Folktales and legends in China

Hello everyone,

Time to spark your imagination! Below is a list of questions to pique your interest in folktales and legends associated with China.

1. Name 3 popular legends that have been passed down from generation to generation in China.
2. Name 2 famous legendary, heroic characters part of Chinese folklore.
3. Which are the villains which feature in local folktales?
4. Have any legends/folktales led to common superstitious beliefs or practices observed today in China?
5. Have you come across any folktale with a message which has struck you as interesting?

Thanks for participating,
Diksha

Li Chi Slays the Serpent
Li Tan and his wife had raised six daughters, but had no sons. They loved their daughters very much, despite the fact that they lived in a society that equated having daughters with being childless. The family lived in Chianglo county in Fukien, located in the ancient state of Yueh.
In Fukien, the Yung mountain range towered to a height of many miles at the peaks. A giant serpent, which inhabited a cleft in the northwest part of these mountains, had terrorized the people of the region for nearly a decade. Wider than the span of ten hands and over seventy feet long, the monster was unappeased by offerings of oxen or sheep, and already many officers and magistrates from nearby town had been killed.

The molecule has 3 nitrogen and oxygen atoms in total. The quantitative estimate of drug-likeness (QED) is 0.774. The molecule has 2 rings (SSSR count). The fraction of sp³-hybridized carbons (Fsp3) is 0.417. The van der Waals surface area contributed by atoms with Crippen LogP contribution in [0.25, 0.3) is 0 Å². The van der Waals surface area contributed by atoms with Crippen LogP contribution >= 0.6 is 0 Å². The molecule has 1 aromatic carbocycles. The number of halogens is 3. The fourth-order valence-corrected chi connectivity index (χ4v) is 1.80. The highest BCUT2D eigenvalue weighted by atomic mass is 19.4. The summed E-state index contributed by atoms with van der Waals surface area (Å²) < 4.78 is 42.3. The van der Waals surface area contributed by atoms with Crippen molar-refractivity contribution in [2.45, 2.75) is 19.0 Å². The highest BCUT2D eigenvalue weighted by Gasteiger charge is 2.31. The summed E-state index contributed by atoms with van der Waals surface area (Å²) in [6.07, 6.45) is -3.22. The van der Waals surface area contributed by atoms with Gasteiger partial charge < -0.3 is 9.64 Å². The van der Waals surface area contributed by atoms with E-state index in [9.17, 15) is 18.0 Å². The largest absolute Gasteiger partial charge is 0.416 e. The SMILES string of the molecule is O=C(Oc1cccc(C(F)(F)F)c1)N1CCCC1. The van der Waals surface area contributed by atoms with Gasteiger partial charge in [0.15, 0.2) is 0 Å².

By entering men's minds in dreams and through mediums, the beast had made its demands known: a young girl of twelve or thirteen to feast upon once a year was its price to stave off terror and murder. And so it had been, for nine years, in the eighth month of each year, a young girl was delivered to the the temple at the mouth of the serpent's cave, where they were devoured.
The search began in the tenth year for the daughter of a bondmaid or criminal, and Li Tan's youngest daughter, Li Chi, responded by volunteering. Against her parent's protests, she said, "Dear parents, you have no one to depend on, having not a single son. I only waste your good food and clothes. Since I'm no use to you alive, what could be wrong in selling me to gain a bit of money for yourselves?"
But her parents refused, and so Li Chi went secretly. The girl asked authorities for two items....a sharp sword and a snake-hunting dog. On the appointed day, she seated herself in the temple, the dog at her side, sword clutched in her hand. Then she took several pecks of rice balls sweetened with malt suger, and placed them at the entrance to the dreaded cave.
The serpent smelled the sweet rice balls and, with eyes like mirrors two feet across and a monstrous head, it appeared and opened its mouth to eat them. Li Chi unleashed the snake-hunting dog, which bit hard into the serpent, and then she came from behind with her sword, digging several deep cuts into the serpent. So painful were its injuries, it disappeared into the bowels of the cave and died.
Li Chi entered the cave and retrieved the skulls of the nine victims who died before her, and she cried out, "For your timidity you were devoured. How pitiful!"
Upon learning of her achievements and bravery, the king of Yueh made Li Chi his queen and appointed her father magistrate, giving the family great riches and position.
Never again was the district set upon by monsters, and to this day, ballads celebrating Li Chi survive.

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